Wednesday, November 10, 2010

The real story

Our previous post looked at changes to DoF nominal GDP projections.  There are none.  What about our GDP in real terms?  In nominal terms it appears that the DoF expect the GDP figure to be no different than it was before, but what about the price effects that will determine the real changes behind these nominal figures?

We can compare the Department’s HICP predictions to the end of 2014 made in December 2009 to those produced last week.

DoF Inflation Predictions

The Department is predicting less inflation (or more deflation) for every year up to 2014.  This is particularly true for 2010 to 2012 with lower inflation of between 0.25% to 0.70% forecast.  For 2013 and 2014 the Department’s forecasts are largely unchanged and are probably influenced by the units the Department chooses to present their forecasts in.

If the Department expects prices to fall faster in 2010 and rise slower in 2011 and 2012, the only way they can meet their nominal GDP projections if they are expecting real GDP to rise by a greater amount than they thought last year.  There must be a greater increase in activity to offset the effect of lower increase in prices.

To see this in practice we will work through the numbers for 2011.  Last December’s SPU has a real growth rate prediction of 3.3% for 2011.  Last week’s EBO gives a predicted real growth rate of 1.75% for 2011.  Surely this is a reduction and is in line with all observer expectations.

The EBO gives 2010 nominal GDP at €157.3 billion.  The real GDP growth rate of 1.75% for 2011 would give a real GDP in 2011 of €160.05 billion at 2010 prices.  The EBO gives a nominal GDP figure for 2011 of €161.2 billion.  This increase in nominal GDP over real GDP is line with the 0.75% inflation expectation.

But we are not comparing like for like.  The 3.3% predicted real growth rate from last December was based on a €3 billion adjustment.  The 1.75% predicted real growth from last week is based on a €6 billion adjustment.  If we again use a fiscal multiplier of 1.0 for the first year and zero thereafter to allow us to simply add back this extra €3 billion that the government is going to cut from the economy, we get a revised real GDP figure of €160.05 billion plus €3 billion equal to €163.05 billion.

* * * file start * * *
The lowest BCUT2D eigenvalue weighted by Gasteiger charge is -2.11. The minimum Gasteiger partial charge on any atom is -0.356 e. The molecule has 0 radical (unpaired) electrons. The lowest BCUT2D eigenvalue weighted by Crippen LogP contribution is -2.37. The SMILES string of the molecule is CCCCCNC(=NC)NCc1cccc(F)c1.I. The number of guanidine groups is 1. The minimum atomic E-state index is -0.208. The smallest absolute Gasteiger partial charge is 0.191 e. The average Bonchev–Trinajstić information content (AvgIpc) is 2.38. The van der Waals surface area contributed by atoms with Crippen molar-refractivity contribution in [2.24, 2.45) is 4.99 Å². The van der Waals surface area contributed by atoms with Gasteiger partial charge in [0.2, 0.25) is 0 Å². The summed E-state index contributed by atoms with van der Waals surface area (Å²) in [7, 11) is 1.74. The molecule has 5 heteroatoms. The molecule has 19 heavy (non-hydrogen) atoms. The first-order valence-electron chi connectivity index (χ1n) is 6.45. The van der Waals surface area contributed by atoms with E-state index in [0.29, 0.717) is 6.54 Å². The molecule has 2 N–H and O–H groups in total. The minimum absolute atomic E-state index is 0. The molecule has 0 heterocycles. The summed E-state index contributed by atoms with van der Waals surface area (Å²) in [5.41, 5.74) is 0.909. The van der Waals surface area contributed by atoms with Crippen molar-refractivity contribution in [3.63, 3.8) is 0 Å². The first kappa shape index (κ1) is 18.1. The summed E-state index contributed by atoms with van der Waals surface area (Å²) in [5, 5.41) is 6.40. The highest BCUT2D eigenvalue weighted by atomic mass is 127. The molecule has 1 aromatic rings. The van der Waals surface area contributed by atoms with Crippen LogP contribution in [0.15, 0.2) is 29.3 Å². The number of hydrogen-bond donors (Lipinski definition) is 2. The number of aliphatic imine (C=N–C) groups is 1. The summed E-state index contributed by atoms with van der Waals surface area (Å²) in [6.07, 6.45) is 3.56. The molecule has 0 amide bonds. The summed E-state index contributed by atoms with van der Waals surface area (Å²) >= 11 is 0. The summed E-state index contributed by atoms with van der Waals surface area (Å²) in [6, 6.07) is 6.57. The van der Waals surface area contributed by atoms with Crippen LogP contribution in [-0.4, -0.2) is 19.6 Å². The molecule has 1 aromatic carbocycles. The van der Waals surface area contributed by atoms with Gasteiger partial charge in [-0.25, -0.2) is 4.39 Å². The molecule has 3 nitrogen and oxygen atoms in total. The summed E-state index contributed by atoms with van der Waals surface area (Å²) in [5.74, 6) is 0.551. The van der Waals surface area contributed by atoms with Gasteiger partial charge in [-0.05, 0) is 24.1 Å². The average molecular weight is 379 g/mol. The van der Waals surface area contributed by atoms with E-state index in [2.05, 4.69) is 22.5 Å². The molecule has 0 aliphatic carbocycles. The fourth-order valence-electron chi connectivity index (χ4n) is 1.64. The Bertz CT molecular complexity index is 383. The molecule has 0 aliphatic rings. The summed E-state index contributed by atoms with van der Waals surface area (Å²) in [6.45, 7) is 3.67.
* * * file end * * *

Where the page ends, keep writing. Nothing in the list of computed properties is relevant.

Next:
Without the extra adjustment the increase in real GDP is predicted to be from €157.3 billion in 2010 to €163.05 billion in 2011.  This is equivalent to a growth rate of 3.66%.

Last December there was a predicted real growth rate for 2011 of 3.3%.  Excluding the effect of the additional adjustment the current predicted real growth rate for 2011 is 3.66%.  We’re not reducing our GDP growth prediction for 2011– we’re increasing it!

If we carry through the same analysis for the years 2012 to 2014 we get the following results.Real GDP Growth Forecasts

We are pinning our hopes to higher growth rates in 2010 and 2011, a largely unchanged growth rate for 2012 and 2013, with the only notable decrease in 2014.  So much for moving away from a “favourable macroeconomic outlook”. 

And this is only achieved with very benign assumptions about the impact of the additional fiscal adjustment on the growth rate.  A more thorough consideration of this effect would probably reveal that the predicted real growth rates for all years have increased.

Did Ollie Rehn really buy into this?

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